Russell Galloway’s house and barn is among farm lots that McMurray/Ballenger Road residents want rezoned back to residential. Photo by Pete Zamplas.
Eager to make their case publicly on Thursday, April 21, they want to protect such land-use options as building a home for a relative on spacious, multi-acreage land.
Industrial rezoning was recently done in properties bounded by McMurray Road and Ballenger Road, heading northward from Upward Road toward Tracy Grove Road, County Business and Community Development Director John B. Mitchell said.
McMurray is the first road (going left only), after crossing over I-26 away from Hendersonville. It briefly runs parallel to I-26 from Upward, starting from Mountain Inn & Suites. The road soon veers rightward, past the red barn landmark of Bloomfield’s (formerly Dish Barn) then McAbee’s Fruit Stand, by farms then the two light industrial sites.
This view of farmland off McMurray Road (at right) is from Coastal AgroBusiness and Russell Galloway’s drive. Ebby Manor Road is in the distance, heading left from McMurray. Photo by Pete Zamplas.
Residents are also concerned about soil erosion and stormwater runoff that has risen since industry emerged. They question planning review conclusions that the area’s topography is fine for industry to feasibly operate there. They see flooding as making this longtime farm area ill-suited for industrialization, fueling debate over what extent it indeed hinders industry and what types might still work there.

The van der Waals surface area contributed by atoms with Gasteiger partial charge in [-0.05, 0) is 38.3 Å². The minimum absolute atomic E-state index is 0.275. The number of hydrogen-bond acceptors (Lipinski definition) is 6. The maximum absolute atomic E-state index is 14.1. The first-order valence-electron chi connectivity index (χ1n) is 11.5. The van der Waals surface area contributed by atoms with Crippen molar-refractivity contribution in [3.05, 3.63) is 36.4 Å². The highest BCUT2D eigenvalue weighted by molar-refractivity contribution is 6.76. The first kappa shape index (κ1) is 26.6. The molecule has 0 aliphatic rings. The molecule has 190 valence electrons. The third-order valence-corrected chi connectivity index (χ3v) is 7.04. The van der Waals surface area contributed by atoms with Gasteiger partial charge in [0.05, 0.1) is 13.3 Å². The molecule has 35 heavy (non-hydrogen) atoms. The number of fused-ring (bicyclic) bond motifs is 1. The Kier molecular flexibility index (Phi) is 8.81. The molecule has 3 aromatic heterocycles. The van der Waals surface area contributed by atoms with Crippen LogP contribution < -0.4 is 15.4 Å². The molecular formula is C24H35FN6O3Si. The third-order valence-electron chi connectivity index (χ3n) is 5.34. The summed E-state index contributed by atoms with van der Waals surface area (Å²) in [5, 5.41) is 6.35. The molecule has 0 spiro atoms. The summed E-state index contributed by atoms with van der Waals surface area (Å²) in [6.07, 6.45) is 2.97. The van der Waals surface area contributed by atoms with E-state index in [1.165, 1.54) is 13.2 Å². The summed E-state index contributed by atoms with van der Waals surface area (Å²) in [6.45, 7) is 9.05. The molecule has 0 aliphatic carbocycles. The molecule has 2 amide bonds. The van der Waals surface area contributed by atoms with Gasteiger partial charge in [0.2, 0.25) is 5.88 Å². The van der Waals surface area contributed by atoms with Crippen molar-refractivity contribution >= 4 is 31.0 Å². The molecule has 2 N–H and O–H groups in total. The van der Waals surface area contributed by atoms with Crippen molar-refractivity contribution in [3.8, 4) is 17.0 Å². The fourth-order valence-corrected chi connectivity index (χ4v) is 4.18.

This rezoning issue is on the agenda of the County Planning Board regular meeting Thursday. It starts at 5:30 p.m. Rezoning application R-2016-01 McMurray/Ballenger Road is the sole old business. That is early, after public input. The site is 100 N. King St. Commissioners decide on such zoning issues, and could do so as early as next month.
The McMurray/Ballenger section is within a broader area of regional commercial and industrial zoning districts, Mitchell emphasized. Already, Coastal AgroBusiness Inc. has been at McMurray Road, for three years. Blue Rock Commerce Centre is across the road, next to a large fruit field. It has five businesses in, with room for two more.
Further, industrial zoning follows planning guidelines set in community plans. Dana’s plan was approved by commissioners a year and a half ago, on Nov. 19, 2014. The commissioners-appointed Dana Community Plan Advisory Committee called for “high-intensity” industry, in parts of Dana. Mitchell said “they designate areas of (most suitable) future commercial use,” with such factors as “community infrastructure and transportation networks” — which got a thumbs up with utilities and I-26 so close.
A precedent for reverting zoning back to residential happened Aug. 3, 2015. Commissioners approved Larry Hill and Linda Holbert’s request for their half-acre at Sugarloaf Road and Piney Mountain Road to go from local commercial (LC) back to R2R rural residential. That is apart from the McMurray/Ballenger area targeted for industry.